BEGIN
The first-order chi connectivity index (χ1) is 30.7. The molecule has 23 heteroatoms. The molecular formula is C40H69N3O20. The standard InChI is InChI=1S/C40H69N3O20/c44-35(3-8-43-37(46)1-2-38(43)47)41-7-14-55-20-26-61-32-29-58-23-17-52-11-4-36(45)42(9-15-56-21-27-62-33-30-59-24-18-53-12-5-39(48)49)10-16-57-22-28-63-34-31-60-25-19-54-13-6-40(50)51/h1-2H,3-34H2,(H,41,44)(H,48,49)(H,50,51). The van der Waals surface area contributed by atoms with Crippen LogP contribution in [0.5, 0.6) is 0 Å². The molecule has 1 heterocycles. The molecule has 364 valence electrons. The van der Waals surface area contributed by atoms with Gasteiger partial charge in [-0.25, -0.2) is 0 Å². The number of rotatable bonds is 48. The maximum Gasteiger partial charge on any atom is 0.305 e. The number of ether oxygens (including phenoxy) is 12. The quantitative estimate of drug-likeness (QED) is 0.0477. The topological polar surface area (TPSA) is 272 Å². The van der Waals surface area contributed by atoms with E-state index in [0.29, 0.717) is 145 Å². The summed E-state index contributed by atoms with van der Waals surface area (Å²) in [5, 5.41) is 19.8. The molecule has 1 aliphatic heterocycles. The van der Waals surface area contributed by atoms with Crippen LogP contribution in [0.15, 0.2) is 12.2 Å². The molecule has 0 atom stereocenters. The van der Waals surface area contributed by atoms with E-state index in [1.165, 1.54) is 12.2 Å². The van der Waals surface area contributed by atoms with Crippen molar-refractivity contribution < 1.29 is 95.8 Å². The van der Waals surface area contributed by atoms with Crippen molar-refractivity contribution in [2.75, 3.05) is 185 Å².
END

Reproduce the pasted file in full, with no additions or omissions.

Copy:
The first-order chi connectivity index (χ1) is 30.7. The molecule has 23 heteroatoms. The molecular formula is C40H69N3O20. The standard InChI is InChI=1S/C40H69N3O20/c44-35(3-8-43-37(46)1-2-38(43)47)41-7-14-55-20-26-61-32-29-58-23-17-52-11-4-36(45)42(9-15-56-21-27-62-33-30-59-24-18-53-12-5-39(48)49)10-16-57-22-28-63-34-31-60-25-19-54-13-6-40(50)51/h1-2H,3-34H2,(H,41,44)(H,48,49)(H,50,51). The van der Waals surface area contributed by atoms with Crippen LogP contribution in [0.5, 0.6) is 0 Å². The molecule has 1 heterocycles. The molecule has 364 valence electrons. The van der Waals surface area contributed by atoms with Gasteiger partial charge in [-0.25, -0.2) is 0 Å². The number of rotatable bonds is 48. The maximum Gasteiger partial charge on any atom is 0.305 e. The number of ether oxygens (including phenoxy) is 12. The quantitative estimate of drug-likeness (QED) is 0.0477. The topological polar surface area (TPSA) is 272 Å². The van der Waals surface area contributed by atoms with E-state index in [0.29, 0.717) is 145 Å². The summed E-state index contributed by atoms with van der Waals surface area (Å²) in [5, 5.41) is 19.8. The molecule has 1 aliphatic heterocycles. The van der Waals surface area contributed by atoms with Crippen LogP contribution in [0.15, 0.2) is 12.2 Å². The molecule has 0 atom stereocenters. The van der Waals surface area contributed by atoms with E-state index in [1.165, 1.54) is 12.2 Å². The van der Waals surface area contributed by atoms with Crippen molar-refractivity contribution < 1.29 is 95.8 Å². The van der Waals surface area contributed by atoms with Crippen molar-refractivity contribution in [2.75, 3.05) is 185 Å².